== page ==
If you’ve got a TEFL interview coming up, firstly, congratulations! A TEFL career can be extremely rewarding and will open up a lot of opportunities for you. TEFL interviews can be understandably stressful, but we’ve collated all the expertise from recruiters here at Teaching Abroad Direct who do this every day so you can get some insights for your next interview.
The following are 4 common examples of questions you might be asked in your TEFL interview
This is one of the more common TEFL interview questions and an opener that will allow the interviewer to understand more about your background. If you haven’t taught before talk about any relevant experiences you may have had in other jobs. You may have volunteered in educational settings, or been a regular speaker in-front of groups of people. If the job you are applying for is to teach children then also speak about how your TEFL course covered that too. The key is to ensure it is relevant to the skills required by the TEFL job.
Prospective employers want to ensure they are employing people who are comfortable working abroad and being away from (extended) family and friends. Talk about your love of experiencing new cultures and places you have travelled to and how you are keen to use your teaching skills to help others learn. If you have taught abroad before then be sure to mention this, but if not, focus on the above and what you have taken away from your TEFL course.
You should have done your research on the country you want to work in and this question allows you to show your knowledge. The employer wants to know you are keen to work there and are aware of any major cultural differences that may otherwise come as a shock. Avoid making personal statements about the political or religious state of the country as this could go against you. Focus on the particulars of this country and why they interest you, the more you know about the culture, the more respect you will show for their country too.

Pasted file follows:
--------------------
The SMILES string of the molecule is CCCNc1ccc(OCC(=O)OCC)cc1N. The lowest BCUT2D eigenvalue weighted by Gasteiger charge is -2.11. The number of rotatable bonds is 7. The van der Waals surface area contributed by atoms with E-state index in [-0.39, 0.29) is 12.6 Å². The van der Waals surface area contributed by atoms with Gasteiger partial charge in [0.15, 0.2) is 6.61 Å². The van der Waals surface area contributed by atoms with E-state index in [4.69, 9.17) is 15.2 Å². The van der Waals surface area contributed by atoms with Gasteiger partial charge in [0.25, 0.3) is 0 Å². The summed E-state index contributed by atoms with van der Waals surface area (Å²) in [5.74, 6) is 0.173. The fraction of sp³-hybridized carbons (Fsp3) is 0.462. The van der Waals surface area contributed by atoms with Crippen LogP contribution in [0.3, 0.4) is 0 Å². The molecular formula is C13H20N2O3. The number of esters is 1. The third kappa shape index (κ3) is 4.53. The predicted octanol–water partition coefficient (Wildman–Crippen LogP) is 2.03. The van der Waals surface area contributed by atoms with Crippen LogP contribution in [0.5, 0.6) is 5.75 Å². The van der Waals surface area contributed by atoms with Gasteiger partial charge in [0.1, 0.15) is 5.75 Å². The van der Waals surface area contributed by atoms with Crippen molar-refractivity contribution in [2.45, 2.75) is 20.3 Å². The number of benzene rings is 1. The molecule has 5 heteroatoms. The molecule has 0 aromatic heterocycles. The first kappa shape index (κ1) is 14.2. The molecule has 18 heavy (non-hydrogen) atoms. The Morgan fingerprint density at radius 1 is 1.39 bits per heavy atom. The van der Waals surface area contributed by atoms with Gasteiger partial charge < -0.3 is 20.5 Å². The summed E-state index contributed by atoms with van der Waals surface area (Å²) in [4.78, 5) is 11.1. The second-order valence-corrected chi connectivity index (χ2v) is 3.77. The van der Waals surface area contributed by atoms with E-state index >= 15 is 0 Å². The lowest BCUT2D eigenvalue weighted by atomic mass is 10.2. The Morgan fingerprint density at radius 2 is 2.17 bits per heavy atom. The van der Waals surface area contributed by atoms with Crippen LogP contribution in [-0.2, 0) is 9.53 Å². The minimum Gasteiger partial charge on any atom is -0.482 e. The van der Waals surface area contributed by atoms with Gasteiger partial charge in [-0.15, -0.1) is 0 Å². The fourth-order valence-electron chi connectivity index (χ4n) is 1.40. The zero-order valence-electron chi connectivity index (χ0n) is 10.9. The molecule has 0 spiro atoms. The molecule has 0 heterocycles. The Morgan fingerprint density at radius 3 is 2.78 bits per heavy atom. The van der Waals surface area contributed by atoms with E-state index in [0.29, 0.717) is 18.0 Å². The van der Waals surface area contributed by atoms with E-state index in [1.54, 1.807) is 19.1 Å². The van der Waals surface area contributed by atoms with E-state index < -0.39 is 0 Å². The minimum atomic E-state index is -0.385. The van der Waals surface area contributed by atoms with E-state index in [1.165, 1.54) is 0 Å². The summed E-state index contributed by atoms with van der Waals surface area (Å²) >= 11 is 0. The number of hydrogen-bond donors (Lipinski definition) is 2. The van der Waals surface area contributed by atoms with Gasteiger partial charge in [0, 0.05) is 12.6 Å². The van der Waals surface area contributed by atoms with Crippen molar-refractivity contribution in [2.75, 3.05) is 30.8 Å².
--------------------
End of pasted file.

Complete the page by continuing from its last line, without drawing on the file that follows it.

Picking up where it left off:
It’s important to have a few questions to ask at the end to show your keenness for the role and to ensure it’s the right fit for you. Ask more specifics about the role, such as the size of class, age and level of the children’s ability. If it hasn’t been covered already you can also ask for more details about the package on offer, such as length of contract, holidays, salary and anything else that you need to know to feel comfortable you are happy to proceed if offered the job.
Not all interviews will involve answering standard TEFL interview questions. Some employers like to pose ‘challenging’ questions to see how you respond and to learn more about your personality.
Teaching can be a stressful job and employers will want to know how you will deal with the various challenges that come with teaching. If you have taught before, speak about real examples and how you coped. For new teachers, you can also speak about how you dealt with stress in other situations outside of the classroom, experience in a busy office for example still counts towards this, or perhaps you’ve done child-minding in your spare time.
This gives the interviewer an idea of how current you are with the world of education. They want to know you are keeping pace with new developments and current topics in the industry. If this is something you do naturally, then this will be easy to answer. If not, be sure to do some reading before you go in so you have examples to offer. Some sites you should consider looking at are:
Teaching is not a purely solo profession. You work alongside staff members and senior management and sometimes teaching assistants. Understanding how to work in a team is also a helpful skill to pass onto your pupils. Offer real-world examples relevant to teaching, explaining the challenge, how it was solved and the outcome. If you do not have teaching experience, use examples of when you have worked in a team in any environment, this can be group projects at university, or tackling tricky customers at a part-time job for example.
Not only do your employers want you to show eagerness for the job, but asking questions also ensures it is the right fit for you. Use questions like:
This may already be stated in the job description, but there may be more caveats involved that only come to light when asked. You can also ask if there may be opportunity for extension after the contract has ended showing eagerness to stay with one school and in one country.
It’s important to know how the curriculum works and how you will have to structure your days. You can also ask about available resources and using your own if needed.
You want to continue developing as a teacher and it’s good to know if the school will help with this in an ongoing capacity. It’s good to show plans for your own progression and enquiring about this is only showing that you want to be the best teacher you can be.
If you’ve got a TEFL interview coming up, don’t panic, you’re preparing a lot by reading content like this. We recommend the following quick tips to help you out further: